California on the verge of instituting new deidentification requirements, broader research exemptions for health data

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Data Protection, Privacy and Security Alert

COVID-19 Alert

By:

The California Legislature has passed Assembly Bill 713, which amends the California Consumer Privacy Act.

Although the bill, passed on September 5, has the primary and helpful effect of largely exempting US Health Insurance Portability and Accountability Act deidentified information from the CCPA, AB 713 also regulates deidentified information in a novel way that departs from the mostly hands-off approach to such datasets adopted by federal and state regulators. As has been the case with many of the CCPA’s heavily negotiated compromises, the bill will require affected entities to update both their privacy policies and contracts.

Significantly, AB 713 has an emergency clause that means it will go into immediate effect once the governor has signed the bill by September 30, as it recognizes that the CCPA negatively impacts research and that “the provisions of this act would mitigate that harm as soon as possible.”

As businesses begin planning for the California Privacy Rights Act ballot initiative, which significantly amends but does not replace the CCPA, there is some comfort in the fact that AB 713 does not directly conflict with CPRA’s provisions, meaning that AB 713’s requirements are likely to remain in force past 2022, regardless of whether the CPRA is approved by the voters this November.

When it took effect this year, the CCPA contained health sector exemptions for (1) medical information regulated by the California Confidentiality of Medical Information Act and Protected Health Information regulated by HIPAA (Public Law 104–191) and the Health Information Technology for Economic and Clinical Health Act (Public Law 111–5) (but not deidentified information which is not PHI-regulated by these laws); (2) healthcare providers and covered entities; and (3) some, but by no means all, types of research data. The CCPA also contained a second narrow research exemption only from the data deletion requirement in the statute (Cal. Civ. Code 1798.105(d)(6)).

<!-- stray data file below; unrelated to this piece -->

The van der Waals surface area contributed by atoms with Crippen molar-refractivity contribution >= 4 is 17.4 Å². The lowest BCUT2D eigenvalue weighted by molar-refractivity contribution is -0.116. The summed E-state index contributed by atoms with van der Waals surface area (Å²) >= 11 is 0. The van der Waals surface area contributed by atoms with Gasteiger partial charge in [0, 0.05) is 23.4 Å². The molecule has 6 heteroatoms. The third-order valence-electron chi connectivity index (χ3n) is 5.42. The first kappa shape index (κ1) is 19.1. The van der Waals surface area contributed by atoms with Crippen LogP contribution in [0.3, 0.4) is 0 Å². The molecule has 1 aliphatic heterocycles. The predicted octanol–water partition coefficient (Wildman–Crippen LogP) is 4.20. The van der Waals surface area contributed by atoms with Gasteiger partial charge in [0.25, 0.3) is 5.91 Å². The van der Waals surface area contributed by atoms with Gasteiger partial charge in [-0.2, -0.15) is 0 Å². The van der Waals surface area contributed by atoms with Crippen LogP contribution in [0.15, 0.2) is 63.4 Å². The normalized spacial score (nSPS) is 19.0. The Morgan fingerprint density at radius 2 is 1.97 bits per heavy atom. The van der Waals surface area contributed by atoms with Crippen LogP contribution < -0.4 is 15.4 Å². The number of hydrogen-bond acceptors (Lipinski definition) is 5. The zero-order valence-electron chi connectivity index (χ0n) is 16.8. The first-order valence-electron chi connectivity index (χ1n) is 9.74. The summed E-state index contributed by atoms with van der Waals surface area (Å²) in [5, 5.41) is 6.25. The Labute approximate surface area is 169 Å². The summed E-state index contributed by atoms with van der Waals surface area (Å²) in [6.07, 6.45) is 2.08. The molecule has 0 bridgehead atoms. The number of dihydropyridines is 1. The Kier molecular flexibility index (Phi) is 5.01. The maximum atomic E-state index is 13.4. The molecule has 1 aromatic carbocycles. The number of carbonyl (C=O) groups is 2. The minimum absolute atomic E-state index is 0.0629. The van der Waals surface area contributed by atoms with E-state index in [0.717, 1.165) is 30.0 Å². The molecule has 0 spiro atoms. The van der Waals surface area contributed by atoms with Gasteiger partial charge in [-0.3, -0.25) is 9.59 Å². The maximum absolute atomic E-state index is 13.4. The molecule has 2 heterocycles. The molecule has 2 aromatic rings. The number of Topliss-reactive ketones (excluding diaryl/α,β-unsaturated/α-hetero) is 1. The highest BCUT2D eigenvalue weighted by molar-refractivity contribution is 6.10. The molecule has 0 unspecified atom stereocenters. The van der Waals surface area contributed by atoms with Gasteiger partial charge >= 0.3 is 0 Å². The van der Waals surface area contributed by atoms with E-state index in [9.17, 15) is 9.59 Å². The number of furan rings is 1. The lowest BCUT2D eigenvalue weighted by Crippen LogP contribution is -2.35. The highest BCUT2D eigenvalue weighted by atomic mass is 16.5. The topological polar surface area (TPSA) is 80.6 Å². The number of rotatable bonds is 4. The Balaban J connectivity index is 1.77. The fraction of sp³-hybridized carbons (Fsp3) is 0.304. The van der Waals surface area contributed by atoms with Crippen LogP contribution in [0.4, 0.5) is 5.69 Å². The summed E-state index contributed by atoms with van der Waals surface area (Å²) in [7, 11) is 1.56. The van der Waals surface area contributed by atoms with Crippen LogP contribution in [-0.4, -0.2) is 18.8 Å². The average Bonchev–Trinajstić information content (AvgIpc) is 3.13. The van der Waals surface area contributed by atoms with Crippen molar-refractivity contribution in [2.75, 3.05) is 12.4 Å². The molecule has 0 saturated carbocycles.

Exemption of HIPAA deidentified information

The most significant outcome of AB 713’s passage is that, pending Governor Gavin Newson’s signature, information that is deidentified is exempt from regulation under the CCPA if the information is (1) derived from patient information that is protected under HIPAA, the California Confidentiality of Medical Information Act, or the Federal Policy for the Protection of Human Subjects, also known as the Common Rule; and (2) created pursuant to either the HIPAA expert determination method or the HIPAA Safe Harbor method.

While the CCPA exempts deidentified information as defined in Cal. Civ. Code 1798.140(h) that definition did not align with the HIPAA deidentification standard, which led to confusion regarding the applicability and scope of the exemption.

Importantly, AB 713 exempts this information only so long as the information is deidentified. If it is reidentified within the meaning of HIPAA, the CCPA would apply again. While the bill sets forth exceptions to this rule, the bill generally prohibits the CCPA covered business or any other entity from reidentifying or attempting to reidentify the information.

The term “reidentify” is defined very broadly to mean “the process of reversal of deidentification techniques, including, but not limited to, the addition of specific pieces of information or data elements that can, individually or in combination, be used to uniquely identify an individual or usage of any statistical method, contrivance, computer software, or other means that have the effect of associating deidentified information with a specific identifiable individual.” One issue raised by the definition is whether and how companies will be able to enhance datasets without triggering the prohibition.

New notice requirements for HIPAA deidentified information

Despite the general exemption, AB 713 sets forth notice requirements for HIPAA deidentified information, located in 1798.130. Specifically, businesses that sell or disclose such information must state this in their privacy policy and additionally specify whether the information was deidentified in accordance with the HIPAA expert determination method or the HIPAA Safe Harbor method.

New contract requirements for sale or licensing of HIPAA deidentified information